“Our problem,” he said, “is that everyone in my life listens to what I say and does what I tell them. Then I come home and it doesn’t work that way with my wife. I don’t like that.”
She didn’t either.
The comment was neither unexpected nor unusual. In workshops for marriages in crisis, leaders often note that those couples in which one mate is very successful or earns quite a bit of money have unique situations that call for unique solutions. Sometimes the successful or high-earner spouse (we will call that one SS for short, and the other one OS or other spouse) is the husband and sometimes it is the wife. If both are equally successful or high-earners, the problems may exist, but usually not as intensely.
Of course, the same problems that potentially plague all marriages plague those of the successful or wealthy, and sometimes the problems that plague the moneyed also plague less well-to-do marriages, though often in less concentrated ways.
What type problems do those who help couples notice in affluent marriages? The following is not exhaustive, but occur often.
The SS feels unappreciated
One husband stated it, “I feel as if the only thing I’m loved for by my wife is that I bring home enough cash for her to have whatever she wants.” He felt that she did not love him for who he is but only for what he provides. She replied that she very much loved him and would continue to love him whether they had money or not. He smiled sarcastically. “Why do I hear only complaints when you don’t get what you want, and hear nothing as long as you do? There isn’t even a kind word or acknowledgment of my existence unless you or the kids want something from me.”
Rather than trying to understand his sense of being loved for what he did rather than who he is, and working with him to discover how to remedy the problem, she shrugged it off, “He just doesn’t get it.” To her absolute shock, this highly successful rock of a man began to weep. His last comment before walking away was, “Maybe someday someone will love me without my having to earn it.”
In another marriage, a famous SS wife said of her husband, “He’s lazy. I work hard to be successful and he does nothing. The Nanny takes care of the kids all day; I am working; and he is nowhere to be found. He surely can spend money but seems allergic to making any. I don’t care if he flips burgers, digs ditches, or becomes a CEO. I just want to know that I’m not the only one in this marriage who works for a living.”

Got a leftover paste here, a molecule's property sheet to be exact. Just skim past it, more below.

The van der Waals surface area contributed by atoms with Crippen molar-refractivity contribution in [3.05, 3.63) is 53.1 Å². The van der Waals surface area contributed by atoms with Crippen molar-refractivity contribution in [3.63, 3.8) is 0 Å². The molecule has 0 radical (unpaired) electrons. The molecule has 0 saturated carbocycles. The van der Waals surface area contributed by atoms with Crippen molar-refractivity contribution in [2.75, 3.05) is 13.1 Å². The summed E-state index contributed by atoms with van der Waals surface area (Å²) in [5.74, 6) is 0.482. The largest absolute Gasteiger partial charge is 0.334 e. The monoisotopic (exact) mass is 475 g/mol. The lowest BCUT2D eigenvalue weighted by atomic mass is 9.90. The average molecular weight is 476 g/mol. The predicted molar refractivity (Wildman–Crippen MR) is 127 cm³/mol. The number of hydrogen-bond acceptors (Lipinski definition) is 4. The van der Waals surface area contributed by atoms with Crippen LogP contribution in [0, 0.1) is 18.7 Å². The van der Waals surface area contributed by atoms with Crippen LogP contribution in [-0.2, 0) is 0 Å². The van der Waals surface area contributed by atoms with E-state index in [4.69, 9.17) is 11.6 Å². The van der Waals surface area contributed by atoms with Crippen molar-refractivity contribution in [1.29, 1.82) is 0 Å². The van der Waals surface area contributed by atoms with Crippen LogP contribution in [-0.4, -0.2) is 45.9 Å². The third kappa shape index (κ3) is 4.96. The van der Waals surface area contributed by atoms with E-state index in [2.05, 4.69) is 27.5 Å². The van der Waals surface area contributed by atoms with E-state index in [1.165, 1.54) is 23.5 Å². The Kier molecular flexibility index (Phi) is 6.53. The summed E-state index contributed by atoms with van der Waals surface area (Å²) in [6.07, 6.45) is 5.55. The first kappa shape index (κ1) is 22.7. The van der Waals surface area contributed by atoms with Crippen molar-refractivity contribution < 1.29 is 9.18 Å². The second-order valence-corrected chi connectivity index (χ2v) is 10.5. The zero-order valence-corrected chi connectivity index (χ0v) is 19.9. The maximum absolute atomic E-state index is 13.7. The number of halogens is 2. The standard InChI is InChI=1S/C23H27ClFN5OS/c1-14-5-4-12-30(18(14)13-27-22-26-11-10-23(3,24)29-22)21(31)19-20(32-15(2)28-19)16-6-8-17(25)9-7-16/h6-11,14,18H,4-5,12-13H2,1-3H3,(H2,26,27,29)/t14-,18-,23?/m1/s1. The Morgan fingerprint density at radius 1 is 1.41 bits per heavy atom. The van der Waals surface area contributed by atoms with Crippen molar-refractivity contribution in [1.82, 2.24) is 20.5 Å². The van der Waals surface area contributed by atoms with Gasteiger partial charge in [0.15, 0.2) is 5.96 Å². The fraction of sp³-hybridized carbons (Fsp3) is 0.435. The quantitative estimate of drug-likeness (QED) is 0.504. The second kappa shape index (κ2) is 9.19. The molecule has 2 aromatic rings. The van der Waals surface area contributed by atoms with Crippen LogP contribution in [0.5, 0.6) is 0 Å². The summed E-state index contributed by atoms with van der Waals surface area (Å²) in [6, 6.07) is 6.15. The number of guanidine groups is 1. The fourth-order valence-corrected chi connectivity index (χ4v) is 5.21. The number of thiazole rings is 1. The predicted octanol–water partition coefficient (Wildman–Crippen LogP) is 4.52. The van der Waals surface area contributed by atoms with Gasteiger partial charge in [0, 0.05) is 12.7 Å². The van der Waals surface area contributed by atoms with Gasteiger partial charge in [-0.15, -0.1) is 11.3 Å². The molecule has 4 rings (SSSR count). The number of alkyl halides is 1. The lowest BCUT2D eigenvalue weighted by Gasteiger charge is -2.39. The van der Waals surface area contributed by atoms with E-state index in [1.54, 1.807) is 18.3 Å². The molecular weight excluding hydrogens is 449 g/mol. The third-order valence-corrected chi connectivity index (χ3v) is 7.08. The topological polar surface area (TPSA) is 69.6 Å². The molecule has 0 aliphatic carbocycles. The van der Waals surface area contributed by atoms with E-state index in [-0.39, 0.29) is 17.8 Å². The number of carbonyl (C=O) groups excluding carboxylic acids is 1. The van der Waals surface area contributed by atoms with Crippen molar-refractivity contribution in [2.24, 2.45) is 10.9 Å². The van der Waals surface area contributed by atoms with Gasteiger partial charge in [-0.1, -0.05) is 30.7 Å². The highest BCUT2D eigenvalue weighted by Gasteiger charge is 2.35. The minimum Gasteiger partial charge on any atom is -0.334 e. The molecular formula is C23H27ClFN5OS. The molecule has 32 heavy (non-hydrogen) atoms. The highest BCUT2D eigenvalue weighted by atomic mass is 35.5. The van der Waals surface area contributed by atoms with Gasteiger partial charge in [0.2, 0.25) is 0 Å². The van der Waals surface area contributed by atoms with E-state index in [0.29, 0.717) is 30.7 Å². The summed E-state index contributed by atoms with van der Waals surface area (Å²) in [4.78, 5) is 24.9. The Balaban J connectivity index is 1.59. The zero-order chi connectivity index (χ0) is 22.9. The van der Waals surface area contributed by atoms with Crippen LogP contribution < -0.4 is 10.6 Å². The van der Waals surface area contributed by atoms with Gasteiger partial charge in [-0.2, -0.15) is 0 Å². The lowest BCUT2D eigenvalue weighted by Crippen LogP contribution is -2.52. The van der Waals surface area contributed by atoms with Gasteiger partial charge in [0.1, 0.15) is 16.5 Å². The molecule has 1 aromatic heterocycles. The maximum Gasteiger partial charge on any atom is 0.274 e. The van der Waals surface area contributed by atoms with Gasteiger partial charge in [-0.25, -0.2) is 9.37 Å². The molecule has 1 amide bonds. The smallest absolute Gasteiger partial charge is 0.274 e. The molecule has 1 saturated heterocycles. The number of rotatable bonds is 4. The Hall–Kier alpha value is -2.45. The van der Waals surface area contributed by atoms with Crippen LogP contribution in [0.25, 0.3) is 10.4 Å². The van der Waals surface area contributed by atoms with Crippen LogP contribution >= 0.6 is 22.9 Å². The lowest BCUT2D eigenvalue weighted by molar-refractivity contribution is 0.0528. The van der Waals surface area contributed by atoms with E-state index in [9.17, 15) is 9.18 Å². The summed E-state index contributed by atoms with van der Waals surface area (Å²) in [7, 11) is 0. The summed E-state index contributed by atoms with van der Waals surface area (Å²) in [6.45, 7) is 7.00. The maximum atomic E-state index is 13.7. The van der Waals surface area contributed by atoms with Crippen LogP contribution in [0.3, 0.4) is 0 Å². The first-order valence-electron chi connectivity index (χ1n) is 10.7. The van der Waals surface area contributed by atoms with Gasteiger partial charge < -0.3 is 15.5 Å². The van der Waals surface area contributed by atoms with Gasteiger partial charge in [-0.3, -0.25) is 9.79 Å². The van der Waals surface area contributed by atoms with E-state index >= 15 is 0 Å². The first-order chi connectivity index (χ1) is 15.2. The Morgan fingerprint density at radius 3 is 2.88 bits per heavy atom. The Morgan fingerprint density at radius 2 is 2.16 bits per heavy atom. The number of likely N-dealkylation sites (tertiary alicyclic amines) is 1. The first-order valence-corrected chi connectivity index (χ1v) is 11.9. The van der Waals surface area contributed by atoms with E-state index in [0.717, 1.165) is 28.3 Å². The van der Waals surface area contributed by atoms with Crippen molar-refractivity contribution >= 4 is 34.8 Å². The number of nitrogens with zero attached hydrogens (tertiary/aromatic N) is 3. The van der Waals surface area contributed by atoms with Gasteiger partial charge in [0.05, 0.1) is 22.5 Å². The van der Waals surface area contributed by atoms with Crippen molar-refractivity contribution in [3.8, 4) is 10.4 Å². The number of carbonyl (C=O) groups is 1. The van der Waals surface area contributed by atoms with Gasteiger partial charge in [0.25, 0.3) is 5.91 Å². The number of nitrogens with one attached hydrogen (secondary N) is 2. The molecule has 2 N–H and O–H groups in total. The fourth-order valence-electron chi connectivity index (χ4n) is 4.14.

He neither thanked her for her hard work nor looked for a job on his own. He seemed quite happy to live off her. She was miserable to feel that her husband loved her primarily because her success allowed him a life without responsibility. Not only did she feel unloved for who she is rather than what she provides, she felt abandoned. “I don’t have a partner. I have a freeloader."
The OS feels the SS acts arrogantly
A husband pointed out that as a trial attorney he made his living by arguing and proving the other side wrong. He particularly liked to keep the other side guessing what he was going to do next, and catching them by surprise when he could legally do so. He claimed he had never lost in court.
However, he did lose his wife.
She said, “It’s like I’m opposing counsel or something. It seems that no matter what I say, think, or feel, we go into pitched battle until I say, think, or claim to feel what he says I should. I feel controlled, manipulated, and second-rate. His true love isn’t me; it’s winning.”
He replied, “I make my living figuring things out and convincing people to see it correctly. I only argue with her when she’s wrong. My desire isn’t to upset her, but to help her. I simply want her to understand and do the right things.”
Interestingly, he somehow thought the “right things” included whom her friends were to be, where she should go to church, how she should dress, how she should parent, what emotions she should feel, and more. The last thing she said to him before leaving him was, “I’m no longer under your control, Counselor. I’ll find a man who wishes to be my partner; not my judge.”
Either the SS or OS is tempted
A successful music artist said, “After a concert we face what we call the buffet line. Women wait for us and make it abundantly clear that if we wish to take them back to our hotel rooms, they are willing and ready.” He made the comment with his wife present – his wife of many years – and openly shared how he kept himself from yielding to any such temptation. She smiled and said, “I believe in him. He understands that temptation is one of the curses of fame and he builds safety nets around him to keep him faithful to me and to our family.”
An executive in a major corporation answered a question about his boss, a nationally known CEO, “He’s faithful to his wife as long as he’s in sight of his house. Women are drawn to his reputation, his money, and his power. He doesn’t resist; at least not for long.”